appears to be a dying art.
I would have thought a writer with several published novels would have been able to read and understand a press release. It seems not.
I admit the press release was not particularly well written. Many press releases are not well written. They are designed to get maximum (mis)information out in a minimum number of words. Sometimes they are designed to stir up public opinion.
Yesterday there was an outcry because a poorly worded press release from the "Australian Border Force" appeared, to some, to suggest that migrants/refugees/people-from-different-backgrounds were going to be targetted in an operation in the CBD of Melbourne. People were going to be "asked for their papers" and they would have to produce them!
I read the press release carefully. It says no such thing. It would never have said anything like that.
Let's be quite clear about something. Australians are not required to carry any form of identity with them. They do not have "identity cards". If someone is driving a motor vehicle they must have a licence - with a photo but if they are walking down the street they don't need that.
If the police (and this includes the ABF) stop someone then they can ask for their name and address - and nothing more until they make an arrest. Even if they make an arrest people have the right to refuse to answer questions. (That may have implications later but the right is there.) Police can only search someone if they have "reasonable cause".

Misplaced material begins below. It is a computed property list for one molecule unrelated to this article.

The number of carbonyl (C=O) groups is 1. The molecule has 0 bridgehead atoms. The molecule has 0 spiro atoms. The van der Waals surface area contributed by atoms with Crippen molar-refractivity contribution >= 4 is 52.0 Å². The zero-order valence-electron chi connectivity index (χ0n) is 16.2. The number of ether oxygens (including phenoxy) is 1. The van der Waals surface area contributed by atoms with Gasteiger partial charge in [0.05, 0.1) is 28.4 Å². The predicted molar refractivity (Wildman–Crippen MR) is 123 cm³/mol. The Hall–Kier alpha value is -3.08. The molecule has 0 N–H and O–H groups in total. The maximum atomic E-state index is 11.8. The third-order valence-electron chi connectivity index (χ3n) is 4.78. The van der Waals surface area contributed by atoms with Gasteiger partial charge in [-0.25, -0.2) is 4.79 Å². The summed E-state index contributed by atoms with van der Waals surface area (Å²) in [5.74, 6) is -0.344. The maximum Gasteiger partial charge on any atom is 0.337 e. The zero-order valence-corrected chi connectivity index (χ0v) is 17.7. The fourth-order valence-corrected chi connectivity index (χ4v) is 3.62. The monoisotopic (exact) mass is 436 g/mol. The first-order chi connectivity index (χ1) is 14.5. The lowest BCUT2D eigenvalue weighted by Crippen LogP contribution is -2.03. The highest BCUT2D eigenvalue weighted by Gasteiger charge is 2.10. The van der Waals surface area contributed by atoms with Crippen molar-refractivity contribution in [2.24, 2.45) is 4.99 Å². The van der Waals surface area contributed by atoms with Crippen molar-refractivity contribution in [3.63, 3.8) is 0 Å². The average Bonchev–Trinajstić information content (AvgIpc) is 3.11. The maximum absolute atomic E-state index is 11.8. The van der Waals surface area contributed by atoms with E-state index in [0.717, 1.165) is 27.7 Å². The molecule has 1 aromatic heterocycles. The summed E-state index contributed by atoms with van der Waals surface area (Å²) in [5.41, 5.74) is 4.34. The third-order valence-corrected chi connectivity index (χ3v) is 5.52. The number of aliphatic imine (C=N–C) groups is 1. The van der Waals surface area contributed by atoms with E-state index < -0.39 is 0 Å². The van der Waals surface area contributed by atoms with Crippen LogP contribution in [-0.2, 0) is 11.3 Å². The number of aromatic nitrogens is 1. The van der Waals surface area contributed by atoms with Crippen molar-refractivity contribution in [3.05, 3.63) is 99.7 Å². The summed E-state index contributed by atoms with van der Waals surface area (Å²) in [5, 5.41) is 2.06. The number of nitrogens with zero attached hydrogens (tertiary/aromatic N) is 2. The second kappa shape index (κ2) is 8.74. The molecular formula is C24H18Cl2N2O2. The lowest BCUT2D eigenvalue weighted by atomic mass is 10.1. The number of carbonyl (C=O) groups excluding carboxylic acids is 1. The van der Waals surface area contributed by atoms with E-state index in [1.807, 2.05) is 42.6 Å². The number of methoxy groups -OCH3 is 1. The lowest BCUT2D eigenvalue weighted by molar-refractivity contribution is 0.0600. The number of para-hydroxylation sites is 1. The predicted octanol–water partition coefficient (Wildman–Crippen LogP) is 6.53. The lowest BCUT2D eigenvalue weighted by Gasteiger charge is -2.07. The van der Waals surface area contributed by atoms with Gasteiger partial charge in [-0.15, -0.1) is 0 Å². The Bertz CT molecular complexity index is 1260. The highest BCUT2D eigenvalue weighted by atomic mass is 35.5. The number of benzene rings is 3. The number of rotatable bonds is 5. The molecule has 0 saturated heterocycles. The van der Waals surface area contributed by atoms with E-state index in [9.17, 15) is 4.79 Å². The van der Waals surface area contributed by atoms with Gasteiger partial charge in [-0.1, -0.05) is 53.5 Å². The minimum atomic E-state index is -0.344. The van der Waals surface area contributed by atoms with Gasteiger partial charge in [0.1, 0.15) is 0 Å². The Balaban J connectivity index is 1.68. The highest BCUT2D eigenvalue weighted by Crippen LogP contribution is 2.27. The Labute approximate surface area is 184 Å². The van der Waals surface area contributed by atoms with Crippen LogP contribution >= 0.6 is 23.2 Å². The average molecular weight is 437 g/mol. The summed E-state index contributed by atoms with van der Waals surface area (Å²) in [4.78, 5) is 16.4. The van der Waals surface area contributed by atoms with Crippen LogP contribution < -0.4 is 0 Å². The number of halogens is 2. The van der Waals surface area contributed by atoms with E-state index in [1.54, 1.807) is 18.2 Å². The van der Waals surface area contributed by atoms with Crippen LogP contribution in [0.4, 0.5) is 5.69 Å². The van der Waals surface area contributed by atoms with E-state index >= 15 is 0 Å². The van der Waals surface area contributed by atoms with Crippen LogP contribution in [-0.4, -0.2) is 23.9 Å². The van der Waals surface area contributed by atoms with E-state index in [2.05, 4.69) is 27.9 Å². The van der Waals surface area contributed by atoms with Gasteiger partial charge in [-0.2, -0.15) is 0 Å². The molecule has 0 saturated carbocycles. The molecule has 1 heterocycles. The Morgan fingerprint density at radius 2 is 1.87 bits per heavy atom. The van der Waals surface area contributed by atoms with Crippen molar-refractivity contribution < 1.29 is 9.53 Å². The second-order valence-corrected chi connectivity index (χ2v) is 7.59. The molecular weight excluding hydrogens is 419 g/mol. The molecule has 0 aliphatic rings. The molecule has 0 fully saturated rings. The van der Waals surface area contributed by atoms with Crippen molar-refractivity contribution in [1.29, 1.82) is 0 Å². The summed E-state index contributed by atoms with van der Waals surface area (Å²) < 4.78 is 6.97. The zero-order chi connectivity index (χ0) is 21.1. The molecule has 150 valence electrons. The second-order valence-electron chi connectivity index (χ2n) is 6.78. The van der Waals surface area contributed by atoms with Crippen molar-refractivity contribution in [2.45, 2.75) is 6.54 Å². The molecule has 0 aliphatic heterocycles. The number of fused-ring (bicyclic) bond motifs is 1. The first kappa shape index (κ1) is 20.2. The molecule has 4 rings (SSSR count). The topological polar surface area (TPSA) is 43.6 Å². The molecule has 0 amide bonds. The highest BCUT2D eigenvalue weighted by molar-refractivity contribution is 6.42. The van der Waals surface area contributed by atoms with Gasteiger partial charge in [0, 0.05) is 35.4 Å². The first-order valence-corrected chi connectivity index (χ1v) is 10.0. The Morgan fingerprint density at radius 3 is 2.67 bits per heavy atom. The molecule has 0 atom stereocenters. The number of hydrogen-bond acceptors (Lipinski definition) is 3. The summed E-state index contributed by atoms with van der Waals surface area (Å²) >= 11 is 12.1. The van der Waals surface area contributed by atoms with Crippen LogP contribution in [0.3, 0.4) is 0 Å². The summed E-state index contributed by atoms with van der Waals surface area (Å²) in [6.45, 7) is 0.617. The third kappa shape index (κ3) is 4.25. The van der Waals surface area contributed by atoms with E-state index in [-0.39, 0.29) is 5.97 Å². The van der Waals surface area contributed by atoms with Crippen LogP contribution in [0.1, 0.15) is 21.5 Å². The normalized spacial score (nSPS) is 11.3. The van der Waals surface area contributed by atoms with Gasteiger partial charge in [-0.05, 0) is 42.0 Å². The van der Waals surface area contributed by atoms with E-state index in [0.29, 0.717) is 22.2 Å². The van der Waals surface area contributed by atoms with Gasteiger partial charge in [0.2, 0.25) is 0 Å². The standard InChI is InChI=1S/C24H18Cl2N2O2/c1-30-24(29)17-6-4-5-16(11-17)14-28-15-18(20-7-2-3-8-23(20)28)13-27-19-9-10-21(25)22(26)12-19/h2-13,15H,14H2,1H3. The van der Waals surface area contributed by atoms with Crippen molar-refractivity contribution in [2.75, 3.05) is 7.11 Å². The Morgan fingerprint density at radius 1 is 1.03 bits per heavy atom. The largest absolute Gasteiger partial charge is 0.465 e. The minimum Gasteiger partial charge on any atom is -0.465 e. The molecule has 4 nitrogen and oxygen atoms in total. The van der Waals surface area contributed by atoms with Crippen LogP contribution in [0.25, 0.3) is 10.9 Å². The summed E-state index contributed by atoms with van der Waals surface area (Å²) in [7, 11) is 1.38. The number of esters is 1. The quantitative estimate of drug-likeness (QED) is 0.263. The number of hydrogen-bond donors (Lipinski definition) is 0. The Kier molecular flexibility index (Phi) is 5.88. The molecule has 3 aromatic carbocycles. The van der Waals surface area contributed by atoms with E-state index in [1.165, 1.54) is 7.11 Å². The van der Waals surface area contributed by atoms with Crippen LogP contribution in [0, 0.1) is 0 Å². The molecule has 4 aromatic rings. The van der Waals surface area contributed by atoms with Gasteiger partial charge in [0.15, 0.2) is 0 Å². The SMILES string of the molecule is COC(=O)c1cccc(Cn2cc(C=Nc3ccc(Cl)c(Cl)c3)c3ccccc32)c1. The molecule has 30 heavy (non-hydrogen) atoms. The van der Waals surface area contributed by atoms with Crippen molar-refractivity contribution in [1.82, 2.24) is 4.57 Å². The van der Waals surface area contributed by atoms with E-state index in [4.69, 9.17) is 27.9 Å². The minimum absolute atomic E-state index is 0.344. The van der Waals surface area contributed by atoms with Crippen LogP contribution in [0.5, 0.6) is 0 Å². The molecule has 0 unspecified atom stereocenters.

So, what was the outcry about? The police were going to "target anti-social behaviour and outstanding warrants". Nothing was said about anything else apart from the fact that if someone was committing visa fraud then it would only be a matter of time before they were caught. That is a perfectly reasonable statement but it doesn't mean the police are going to stop someone in the street and ask them to prove they have the right to be there. They cannot do that. All they can ask for is a name and address - and no law abiding citizen should be concerned about providing that.
Personally I would not have a problem with that providing police were not deliberately targetting law abiding citizens of a particular social group or ethnicity. And why should they?
If the ABF or the police wanted to conduct an operation of the nature being suggested they would not have announced it. It simply would not have worked. People who believed themselves liable to be stopped or in the country illegally would simply have avoided the areas announced.
The outcry in the media that "refugees" were being targetted was nonsense. There was no such intention.
Many refugees come from countries where the police are viewed with suspicion, great suspicion. Many refugees are genuinely afraid of the police. The outcry in the media and social media over this operation was simply wrong because it will just have caused people who view the police in this way to believe that the situation is the same here. They will believe they are targets for brutality and corruption and more. There will be instances of it in any police force but it is not the norm.
I wonder if those who went charging in making unfounded accusations about what was about to happen gave any thought to trying to understand what might really be the purpose of the operation and how much damage they have done to the people they believed they were "protecting"?